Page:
Contemporary art

By Jonathan Evans

In contrast to its hypermodern neighbour Hong Kong, the contemporary face of Macau is sometimes overlooked in this city of rich tradition and heritage buildings. Casual observers of the territory may believe that the closest it gets to modernity is the neon-lit casinos and plush hotels around the Cotai Strip, or nightclubs such as SKY 21. But despite its diminutive size, Macau has a highly regarded contemporary art scene, with multinational artists and venues ranging from large exhibition spaces to small yet influential independent galleries.

Art in Macau has always come from a wide variety of sources, right back to the 18th century when Italian missionary and artist Giuseppe Castiglione began to transform Chinese portraiture by blending European and Oriental painting styles. In the 19th century, European artists such as George Chinnery and Auguste Borget helped create the “China Trade” style of paintings, while in the 1940s Russian artist George Vitalievitch Smirnoff moved to southern China and portrayed Macau in watercolour. A few decades later, during the final decades of Portuguese rule, an equally pluralistic scene coalesced with the support of the Cultural Institute of Macau (now the Cultural Affairs Bureau).

  Macau Museum Of Art


Cultural Institute of Macau

The leading lights of this movement in the 1970s worked in a variety of styles and became figureheads of the local art scene. Carlos Merreiros, a noted architect, joined other young avant-garde artists in the Friends of Culture Circle, which brought exhibitions of Macanese artists to countries around Asia. As a curator, Merreiros became a key figure in safeguarding Macau’s cultural heritage. The Luis de Camoes Museum launched the Annual Macao Artists Collective Exhibition to promote the work of local practitioners, and spawned a new space, the Leal Senado Gallery, in 1985 to continue its mission.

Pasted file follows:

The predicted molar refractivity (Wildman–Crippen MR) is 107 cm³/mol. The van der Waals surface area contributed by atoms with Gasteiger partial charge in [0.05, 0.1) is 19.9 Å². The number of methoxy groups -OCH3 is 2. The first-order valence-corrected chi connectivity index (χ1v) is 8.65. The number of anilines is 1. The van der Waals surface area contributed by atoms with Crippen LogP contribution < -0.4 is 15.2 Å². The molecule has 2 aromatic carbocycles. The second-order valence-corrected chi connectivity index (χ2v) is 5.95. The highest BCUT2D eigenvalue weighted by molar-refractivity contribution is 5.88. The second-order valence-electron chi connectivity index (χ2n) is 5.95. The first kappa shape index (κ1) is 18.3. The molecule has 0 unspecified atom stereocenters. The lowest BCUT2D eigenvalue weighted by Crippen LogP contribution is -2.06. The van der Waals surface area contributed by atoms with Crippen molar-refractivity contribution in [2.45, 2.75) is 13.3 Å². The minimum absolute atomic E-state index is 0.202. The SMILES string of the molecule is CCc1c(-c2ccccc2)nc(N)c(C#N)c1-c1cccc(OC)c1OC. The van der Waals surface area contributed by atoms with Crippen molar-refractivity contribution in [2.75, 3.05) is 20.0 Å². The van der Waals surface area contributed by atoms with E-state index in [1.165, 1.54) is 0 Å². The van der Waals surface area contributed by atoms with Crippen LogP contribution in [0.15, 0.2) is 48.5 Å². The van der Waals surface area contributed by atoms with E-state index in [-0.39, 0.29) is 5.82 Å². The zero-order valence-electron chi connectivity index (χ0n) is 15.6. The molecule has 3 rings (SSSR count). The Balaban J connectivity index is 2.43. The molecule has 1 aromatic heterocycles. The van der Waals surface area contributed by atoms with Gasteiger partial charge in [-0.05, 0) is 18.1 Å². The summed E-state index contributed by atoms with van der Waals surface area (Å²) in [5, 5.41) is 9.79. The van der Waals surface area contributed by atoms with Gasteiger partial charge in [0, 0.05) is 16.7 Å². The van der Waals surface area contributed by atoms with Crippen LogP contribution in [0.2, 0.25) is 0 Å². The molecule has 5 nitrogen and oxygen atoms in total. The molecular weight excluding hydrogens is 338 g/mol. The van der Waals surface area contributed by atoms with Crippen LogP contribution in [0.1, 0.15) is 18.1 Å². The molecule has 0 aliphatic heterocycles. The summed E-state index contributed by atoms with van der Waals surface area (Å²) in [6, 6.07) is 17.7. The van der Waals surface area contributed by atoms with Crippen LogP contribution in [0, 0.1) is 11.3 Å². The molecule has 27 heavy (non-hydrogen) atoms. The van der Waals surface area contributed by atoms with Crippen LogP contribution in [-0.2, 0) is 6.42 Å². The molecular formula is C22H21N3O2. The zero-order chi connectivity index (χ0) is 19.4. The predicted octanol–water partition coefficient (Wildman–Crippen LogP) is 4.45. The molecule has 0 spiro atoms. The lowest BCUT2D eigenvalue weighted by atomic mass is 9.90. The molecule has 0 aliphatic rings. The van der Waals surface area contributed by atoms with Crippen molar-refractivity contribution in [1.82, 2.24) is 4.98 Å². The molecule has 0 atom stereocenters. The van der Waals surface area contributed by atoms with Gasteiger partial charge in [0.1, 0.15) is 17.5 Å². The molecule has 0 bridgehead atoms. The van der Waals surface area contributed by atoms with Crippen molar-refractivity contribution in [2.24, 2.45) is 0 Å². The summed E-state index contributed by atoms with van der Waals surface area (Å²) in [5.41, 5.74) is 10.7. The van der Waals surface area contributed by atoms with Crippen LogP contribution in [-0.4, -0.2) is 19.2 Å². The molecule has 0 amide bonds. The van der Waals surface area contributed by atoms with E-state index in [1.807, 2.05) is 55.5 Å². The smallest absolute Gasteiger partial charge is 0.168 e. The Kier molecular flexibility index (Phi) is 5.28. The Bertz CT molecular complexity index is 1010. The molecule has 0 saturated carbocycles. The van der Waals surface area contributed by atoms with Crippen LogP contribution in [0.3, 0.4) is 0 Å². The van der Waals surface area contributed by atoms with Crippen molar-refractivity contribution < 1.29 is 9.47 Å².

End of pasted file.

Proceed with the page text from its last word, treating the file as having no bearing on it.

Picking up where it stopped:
Among the major artists of the time were Ung Vai Meng, an oil painter who depicted multicultural Macau with a boldly modern approach verging on abstraction; Mio Pang Fei, a Shanghainese painter who challenged traditional Chinese art during the Cultural Revolution and immersed himself in Western contemporary styles after settling in Macau; and the late Kwok Woon, a radical artist from Guangdong, who used mixed materials and mediums to portray the intersection of cultures he discovered in his adopted city.

 
Photography: www.icm.gov.mo

More recently, a new breed of émigré artists have invigorated local art with considerable stylistic diversity. Russian-born Konstantin Bessmertny has exhibited globally with work that has become increasingly provocative in recent years, moving away from painting and into the realm of mixed-media installation. Fernanda Dias, a poet and teacher from Portugal, uses canvas as a diary to record her memories and impressions in a highly individualistic way, juxtaposing materials with abstract painting. Prolific Australian artist Denis Murrell, meanwhile, uses paper, acrylic paint and ink to build large-scale, free-form compositions marked by vibrant colour.

Today, a wide variety of contemporary exhibition spaces explore the changing artistic perspectives of Macau. Tap Seac Gallery covers multiple disciplines including photography and poster design in an unmissable 1920s baroque mansion, and sponsors the annual Macau Visual Artists Exhibition. Another outstanding space is the pioneering, five-storey Macau Art Garden, the first building in the city devoted to local creation, which boosts the efforts of artists through exhibiting and selling their work.

Dare to Dream Art Gallery, a beautiful boutique opened in 2014, aims to broaden the artistic scope of visitors with a more international line-up of emerging artists. Further south, Taipa Village Art Space moved into a traditional shophouse in 2016 in this increasingly popular district, and carries a comprehensive range of shows covering photography, film and video art aside from paintings. But the newest space in town is Navy Yard No. 1, which took over the premises of an old shipyard near A-Ma Temple last year, and showcases performance art as well as visual art from local and international creators.

  
Photography: www.facebook.com/taipa.village.art.space/

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